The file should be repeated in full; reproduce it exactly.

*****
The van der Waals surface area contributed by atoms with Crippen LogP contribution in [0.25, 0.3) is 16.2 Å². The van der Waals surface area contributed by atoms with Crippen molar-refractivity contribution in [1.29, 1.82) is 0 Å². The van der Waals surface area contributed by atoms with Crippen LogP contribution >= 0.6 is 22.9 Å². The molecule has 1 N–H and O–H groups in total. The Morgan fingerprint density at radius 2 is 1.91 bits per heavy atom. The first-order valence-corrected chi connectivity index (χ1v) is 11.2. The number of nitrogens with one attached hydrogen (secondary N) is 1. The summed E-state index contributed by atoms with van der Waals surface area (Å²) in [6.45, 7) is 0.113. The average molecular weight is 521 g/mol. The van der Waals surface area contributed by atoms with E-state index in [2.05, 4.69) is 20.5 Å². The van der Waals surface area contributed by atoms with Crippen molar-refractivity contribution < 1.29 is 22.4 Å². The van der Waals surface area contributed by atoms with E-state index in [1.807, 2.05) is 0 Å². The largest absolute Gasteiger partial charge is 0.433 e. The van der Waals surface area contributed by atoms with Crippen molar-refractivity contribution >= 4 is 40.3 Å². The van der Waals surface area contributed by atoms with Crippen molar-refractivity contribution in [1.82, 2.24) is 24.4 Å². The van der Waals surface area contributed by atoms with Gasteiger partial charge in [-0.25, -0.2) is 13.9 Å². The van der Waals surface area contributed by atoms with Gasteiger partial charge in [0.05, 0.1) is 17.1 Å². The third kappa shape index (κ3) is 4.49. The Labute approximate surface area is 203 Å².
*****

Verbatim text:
The van der Waals surface area contributed by atoms with Crippen LogP contribution in [0.25, 0.3) is 16.2 Å². The van der Waals surface area contributed by atoms with Crippen molar-refractivity contribution in [1.29, 1.82) is 0 Å². The van der Waals surface area contributed by atoms with Crippen LogP contribution >= 0.6 is 22.9 Å². The molecule has 1 N–H and O–H groups in total. The Morgan fingerprint density at radius 2 is 1.91 bits per heavy atom. The first-order valence-corrected chi connectivity index (χ1v) is 11.2. The number of nitrogens with one attached hydrogen (secondary N) is 1. The summed E-state index contributed by atoms with van der Waals surface area (Å²) in [6.45, 7) is 0.113. The average molecular weight is 521 g/mol. The van der Waals surface area contributed by atoms with E-state index in [2.05, 4.69) is 20.5 Å². The van der Waals surface area contributed by atoms with Crippen molar-refractivity contribution < 1.29 is 22.4 Å². The van der Waals surface area contributed by atoms with E-state index in [1.807, 2.05) is 0 Å². The largest absolute Gasteiger partial charge is 0.433 e. The van der Waals surface area contributed by atoms with Crippen molar-refractivity contribution >= 4 is 40.3 Å². The van der Waals surface area contributed by atoms with Crippen molar-refractivity contribution in [1.82, 2.24) is 24.4 Å². The van der Waals surface area contributed by atoms with Gasteiger partial charge in [-0.25, -0.2) is 13.9 Å². The van der Waals surface area contributed by atoms with Gasteiger partial charge in [0.05, 0.1) is 17.1 Å². The third kappa shape index (κ3) is 4.49. The Labute approximate surface area is 203 Å².